(Note: The endnotes which provide the references for this critique have been collected into the final part of this document.)
We now know the names of the seventeen members of the Core Expert Group.[18, 19] Among these core experts is the president of Physicians for Responsible Opioid Prescribing (PROP), which her own biographical sketch calls “an advocacy group that lobbies government agencies concerning regulation for medical use of opioids.” PROP is a political advocacy program of Phoenix House Foundation, Inc., which, in turn, runs more than one-hundred thirty “drug and alcohol addiction treatment” programs. She is an author of at least two other guidelines on the use of opioid analgesics for chronic pain,[24, 25] including guidelines which were not only partially sponsored by PROP, but largely authored by persons associated with it. In the past, she recognized that opioid therapy “can relieve pain and improve mood and level of functioning in many” of those “patients with chronic pain not associated with terminal disease,” but her current position has been characterized as a “former believer turned crusading reformer.” She, along with another core expert from PROP and with one of the stakeholder reviewers from PROP, equates physical dependence (unpleasant physical symptoms upon abrupt discontinuation) with addiction (compulsive use in spite of evidence of harm). She shares the CDC’s and other of its “core experts’” peculiar concern with fractures due to opioid analgesics.[29, 30] She has received personal income from a pharmaceutical company as an “Expert Panel/Advisory” for an opioid analgesic, and her pain unit was the recipient of a $1.5 million dollar educational and research grant for another pharmaceutical company’s opioid analgesic. She is a paid consultant to Cohen Milstein Sellers & Toll, which brings lawsuits against pharmaceutical companies for their opioid marketing,[31, 32] has been criticized for accepting cases from states’ attorney generals to whose campaigns it had contributed, as well as for other ethically suspect practices,[32, 33] and which stands to gain, in the form of more cases from states’ attorney generals and enhanced lawsuits against pharmaceutical companies, from guidelines for opioid analgesics. She advocates education by regulation and more opioid controls. She is one among seven contributors to the CDC’s guidelines who is also a signatory to a letter, on PROP stationary, demanding that the FDA discriminate against “non-cancer pain” according to the degree of pain and the dose and duration of therapy. In particular, that letter demands that opioid-therapy of “non-cancer pain” be limited to low doses for “severe pain” for a maximum of ninety days, because there are no long-term efficacy and safety studies. Of course, not only have such studies never been done, but they can never be done, as she, herself, has recognized. (Apart from the insurmountable ethical and logistical barriers to conducting long-term studies comparing opioid analgesics to “dummy” treatments in patients with “severe” pain, who would ever pay the multiple billions of dollars to conduct such studies? Certainly not the anti-opioid activists who insist that they are necessary.)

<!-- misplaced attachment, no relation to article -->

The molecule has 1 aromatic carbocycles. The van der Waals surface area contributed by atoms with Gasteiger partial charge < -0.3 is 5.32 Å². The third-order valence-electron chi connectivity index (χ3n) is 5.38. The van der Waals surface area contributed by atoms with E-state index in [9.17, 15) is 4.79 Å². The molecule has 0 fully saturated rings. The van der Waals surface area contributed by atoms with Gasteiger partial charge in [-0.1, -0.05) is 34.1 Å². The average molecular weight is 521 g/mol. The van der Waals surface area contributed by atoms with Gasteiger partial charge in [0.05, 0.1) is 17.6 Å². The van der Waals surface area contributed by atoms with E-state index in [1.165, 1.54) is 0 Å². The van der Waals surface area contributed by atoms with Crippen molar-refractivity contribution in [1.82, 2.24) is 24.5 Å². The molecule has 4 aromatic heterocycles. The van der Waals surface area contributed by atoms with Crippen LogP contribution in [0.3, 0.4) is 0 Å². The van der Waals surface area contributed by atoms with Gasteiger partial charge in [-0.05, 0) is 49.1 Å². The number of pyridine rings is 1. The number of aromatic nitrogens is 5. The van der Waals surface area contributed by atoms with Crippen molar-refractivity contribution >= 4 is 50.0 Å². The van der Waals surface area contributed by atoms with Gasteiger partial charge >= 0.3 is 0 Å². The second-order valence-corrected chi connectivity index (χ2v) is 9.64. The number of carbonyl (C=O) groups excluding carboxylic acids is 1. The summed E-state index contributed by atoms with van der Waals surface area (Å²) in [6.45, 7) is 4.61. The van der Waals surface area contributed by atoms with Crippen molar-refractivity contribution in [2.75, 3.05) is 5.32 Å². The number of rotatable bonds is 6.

Another of the core experts who contributed to the CDC guidelines gave the Food and Drug Administration (FDA) this advice for opioid analgesics: “We need to think about how we would construct a REMS [risk evaluation and mitigation strategy] if we were going to be marketing heroin.” Lest his implication be missed, he is also coauthor, with one of the CDC guidelines‘ outside reviewers, of a paper equating prescribers with illegal “drug cartels and street dealers,” thus implying that the prescribing of opioid analgesics should be prohibited. He is also a signatory of the logically, scientifically, and ethically questionable PROP letter to the FDA demanding that opioid analgesics for “non-cancer pain” be limited to low doses for “severe pain” for a maximum of ninety days.
Another core expert shares the CDC’s, and some of its other core experts‘, peculiar preoccupation with fractures associated with opioid analgesics.[34, 41] As a member of the Washington State Interagency Guideline on Opioid Dosing Panel and a signatory to PROP’s logically, scientifically, and ethically questionable letter to the FDA demanding that opioid analgesics for “non-cancer pain” be limited to low doses for “severe pain” for a maximum of ninety days, he clearly has predefined views on the use opioid analgesics for chronic pain. He is among the seven contributors to the CDC guideline who is also an author of a guideline partially sponsored, and largely authored, by PROP. He along with at least one other core expert from PROP and one stakeholder reviewers from PROP, equates physical dependence (unpleasant physical symptoms upon abrupt discontinuation) with addiction (compulsive use in spite of evidence of harm).